Creating a Safe and Healthy Home Step 3: Eliminate Moisture, Keep it Dry

— Written By

Water is absolutely essential to our basic survival. We must have clean fresh water for drinking and cooking. And our lives are made much more healthy and comfortable by having clean water for bathing and cleaning. Water is so essential to our well-being that we pipe fresh water directly into our homes and pipe waste water out. But our buildings have very different needs than the people who occupy them. Water in all its forms, liquid, ice (frozen) vapor (gas) is a killer of our buildings. Excess moisture in buildings also creates conditions that have a negative impact on indoor air quality.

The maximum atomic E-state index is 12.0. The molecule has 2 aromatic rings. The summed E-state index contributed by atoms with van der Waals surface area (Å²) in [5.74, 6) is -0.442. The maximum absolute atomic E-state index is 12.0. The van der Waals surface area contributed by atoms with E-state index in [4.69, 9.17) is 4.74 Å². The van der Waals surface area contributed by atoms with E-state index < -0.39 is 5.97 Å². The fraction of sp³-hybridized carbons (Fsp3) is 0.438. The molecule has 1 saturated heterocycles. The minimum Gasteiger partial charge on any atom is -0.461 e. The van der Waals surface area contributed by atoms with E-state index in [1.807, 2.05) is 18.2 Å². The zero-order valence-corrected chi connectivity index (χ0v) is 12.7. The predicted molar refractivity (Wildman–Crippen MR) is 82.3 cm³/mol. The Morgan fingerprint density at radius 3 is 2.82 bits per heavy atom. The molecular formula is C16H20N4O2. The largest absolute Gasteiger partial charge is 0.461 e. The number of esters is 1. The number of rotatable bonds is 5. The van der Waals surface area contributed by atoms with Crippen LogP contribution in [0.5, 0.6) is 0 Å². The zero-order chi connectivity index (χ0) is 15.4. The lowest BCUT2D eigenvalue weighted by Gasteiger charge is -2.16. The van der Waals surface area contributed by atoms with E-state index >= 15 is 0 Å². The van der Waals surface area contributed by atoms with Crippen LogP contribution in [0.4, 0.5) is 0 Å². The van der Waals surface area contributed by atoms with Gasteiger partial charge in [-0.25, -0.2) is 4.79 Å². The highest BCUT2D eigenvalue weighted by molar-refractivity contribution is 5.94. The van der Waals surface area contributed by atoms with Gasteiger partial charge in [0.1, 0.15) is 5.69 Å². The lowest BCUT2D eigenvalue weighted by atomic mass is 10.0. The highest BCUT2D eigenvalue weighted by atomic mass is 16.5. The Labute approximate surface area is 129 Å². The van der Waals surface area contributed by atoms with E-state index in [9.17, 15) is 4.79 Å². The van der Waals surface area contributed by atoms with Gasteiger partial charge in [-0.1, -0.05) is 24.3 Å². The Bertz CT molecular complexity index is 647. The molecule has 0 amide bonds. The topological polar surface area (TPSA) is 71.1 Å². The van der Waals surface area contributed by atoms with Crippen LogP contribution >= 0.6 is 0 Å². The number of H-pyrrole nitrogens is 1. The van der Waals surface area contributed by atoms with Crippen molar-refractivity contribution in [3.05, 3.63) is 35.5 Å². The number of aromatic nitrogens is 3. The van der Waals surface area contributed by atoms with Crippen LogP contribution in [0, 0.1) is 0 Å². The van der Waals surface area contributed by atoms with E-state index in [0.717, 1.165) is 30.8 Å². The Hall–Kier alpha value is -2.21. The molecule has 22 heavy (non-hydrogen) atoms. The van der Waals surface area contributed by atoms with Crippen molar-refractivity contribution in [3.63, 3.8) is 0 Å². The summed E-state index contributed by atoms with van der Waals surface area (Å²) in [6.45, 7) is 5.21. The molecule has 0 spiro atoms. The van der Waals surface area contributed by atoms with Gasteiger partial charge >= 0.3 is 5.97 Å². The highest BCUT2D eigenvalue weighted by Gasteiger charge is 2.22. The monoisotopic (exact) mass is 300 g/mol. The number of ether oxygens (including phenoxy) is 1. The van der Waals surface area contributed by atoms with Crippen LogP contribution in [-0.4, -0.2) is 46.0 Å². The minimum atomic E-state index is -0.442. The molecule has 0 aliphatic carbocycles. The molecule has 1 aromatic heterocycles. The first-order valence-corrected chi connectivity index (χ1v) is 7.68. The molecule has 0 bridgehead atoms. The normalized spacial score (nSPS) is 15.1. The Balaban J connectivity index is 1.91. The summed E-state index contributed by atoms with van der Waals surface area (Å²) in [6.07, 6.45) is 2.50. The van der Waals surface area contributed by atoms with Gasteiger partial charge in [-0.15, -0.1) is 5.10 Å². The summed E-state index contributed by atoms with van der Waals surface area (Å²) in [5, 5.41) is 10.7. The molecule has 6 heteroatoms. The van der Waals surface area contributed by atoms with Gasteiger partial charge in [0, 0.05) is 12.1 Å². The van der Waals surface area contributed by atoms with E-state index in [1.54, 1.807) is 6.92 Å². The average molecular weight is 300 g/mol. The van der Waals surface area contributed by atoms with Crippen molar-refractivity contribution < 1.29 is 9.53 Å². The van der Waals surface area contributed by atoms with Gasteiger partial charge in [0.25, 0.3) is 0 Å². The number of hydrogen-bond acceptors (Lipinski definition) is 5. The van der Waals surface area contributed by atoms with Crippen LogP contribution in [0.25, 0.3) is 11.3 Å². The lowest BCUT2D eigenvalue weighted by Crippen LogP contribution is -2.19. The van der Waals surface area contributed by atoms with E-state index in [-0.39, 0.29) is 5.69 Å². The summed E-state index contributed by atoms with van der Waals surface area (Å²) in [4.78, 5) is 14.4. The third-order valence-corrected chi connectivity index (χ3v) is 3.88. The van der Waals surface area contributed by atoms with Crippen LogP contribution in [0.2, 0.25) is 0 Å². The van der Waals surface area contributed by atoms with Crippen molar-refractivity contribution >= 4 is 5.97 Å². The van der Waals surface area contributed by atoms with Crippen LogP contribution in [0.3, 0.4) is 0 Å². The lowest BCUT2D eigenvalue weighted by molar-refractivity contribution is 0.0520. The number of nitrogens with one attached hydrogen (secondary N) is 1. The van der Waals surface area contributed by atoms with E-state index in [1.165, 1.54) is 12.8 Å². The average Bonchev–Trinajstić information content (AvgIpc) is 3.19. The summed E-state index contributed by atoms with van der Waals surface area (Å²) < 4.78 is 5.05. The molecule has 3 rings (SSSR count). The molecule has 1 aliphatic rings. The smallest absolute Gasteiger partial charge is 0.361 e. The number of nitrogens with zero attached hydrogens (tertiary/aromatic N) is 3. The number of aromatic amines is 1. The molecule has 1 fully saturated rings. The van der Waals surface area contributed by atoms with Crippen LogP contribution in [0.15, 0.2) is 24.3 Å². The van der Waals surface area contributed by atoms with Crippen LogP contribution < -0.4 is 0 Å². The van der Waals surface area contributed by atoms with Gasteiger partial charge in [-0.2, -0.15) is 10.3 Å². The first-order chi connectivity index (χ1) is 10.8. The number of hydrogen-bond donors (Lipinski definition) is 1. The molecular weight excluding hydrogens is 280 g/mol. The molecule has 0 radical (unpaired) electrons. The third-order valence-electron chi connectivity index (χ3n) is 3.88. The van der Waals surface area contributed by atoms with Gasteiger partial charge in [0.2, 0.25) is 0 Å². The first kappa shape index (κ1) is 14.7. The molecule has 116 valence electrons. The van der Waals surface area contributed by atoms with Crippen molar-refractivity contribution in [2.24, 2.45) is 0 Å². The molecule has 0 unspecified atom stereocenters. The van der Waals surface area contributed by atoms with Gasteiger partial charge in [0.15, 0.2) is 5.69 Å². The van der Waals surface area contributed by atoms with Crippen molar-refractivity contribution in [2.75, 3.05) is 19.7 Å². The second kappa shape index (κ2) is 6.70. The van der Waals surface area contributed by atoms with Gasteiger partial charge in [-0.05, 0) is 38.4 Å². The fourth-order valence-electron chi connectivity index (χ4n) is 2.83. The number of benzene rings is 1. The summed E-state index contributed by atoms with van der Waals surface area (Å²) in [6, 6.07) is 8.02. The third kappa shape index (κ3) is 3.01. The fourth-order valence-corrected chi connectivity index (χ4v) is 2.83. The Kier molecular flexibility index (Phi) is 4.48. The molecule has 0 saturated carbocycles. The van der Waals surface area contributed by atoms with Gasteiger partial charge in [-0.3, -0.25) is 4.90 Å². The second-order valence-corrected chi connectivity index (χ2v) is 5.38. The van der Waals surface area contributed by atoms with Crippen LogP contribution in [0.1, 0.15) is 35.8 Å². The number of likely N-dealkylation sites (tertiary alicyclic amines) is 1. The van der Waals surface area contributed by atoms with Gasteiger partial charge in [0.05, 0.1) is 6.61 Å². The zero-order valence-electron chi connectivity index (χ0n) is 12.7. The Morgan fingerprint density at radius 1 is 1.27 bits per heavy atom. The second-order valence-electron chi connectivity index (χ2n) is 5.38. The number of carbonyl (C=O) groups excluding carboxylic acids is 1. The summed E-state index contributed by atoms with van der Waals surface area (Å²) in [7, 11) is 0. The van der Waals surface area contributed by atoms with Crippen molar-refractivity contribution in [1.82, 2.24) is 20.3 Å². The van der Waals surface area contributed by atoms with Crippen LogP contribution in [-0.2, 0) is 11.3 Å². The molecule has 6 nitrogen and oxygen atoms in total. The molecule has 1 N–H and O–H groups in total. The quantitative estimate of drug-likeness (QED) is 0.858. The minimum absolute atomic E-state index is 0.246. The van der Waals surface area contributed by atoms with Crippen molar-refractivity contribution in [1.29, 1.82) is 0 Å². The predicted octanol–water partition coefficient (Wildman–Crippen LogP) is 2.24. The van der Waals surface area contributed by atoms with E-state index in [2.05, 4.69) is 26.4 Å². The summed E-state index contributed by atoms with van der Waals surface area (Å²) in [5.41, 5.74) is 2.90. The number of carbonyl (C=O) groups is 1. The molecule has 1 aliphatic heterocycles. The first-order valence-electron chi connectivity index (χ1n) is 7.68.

window condensation

Consider the following:

  • High moisture levels in houses over an extended period of time lead to structural problems, rotting wood framing members for example. It is estimated that 10% of the annual timber production in the United States goes to replace wood that rots in service.
  • Termites cause about $1 billion in damage to wood structures in the United States each year. Termites require significant amounts of moisture in or near the wood they eat.
  • Too much moisture in homes negatively affects indoor air quality and human health.
  • Allergy-inducing biological pollutants such as mold and dust mites thrive in moist environments
  • Pests such as rats, mice, and cockroaches in homes create many health-related risks. Keeping a home dry helps keep these pests out.

Written By

Sarah Kirby, N.C. Cooperative ExtensionDr. Sarah KirbyState Program Leader for Family & Consumer Sciences & Professor Call Dr. Sarah E-mail Dr. Sarah Agricultural & Human Sciences
NC State Extension, NC State University
Updated on Jun 24, 2019
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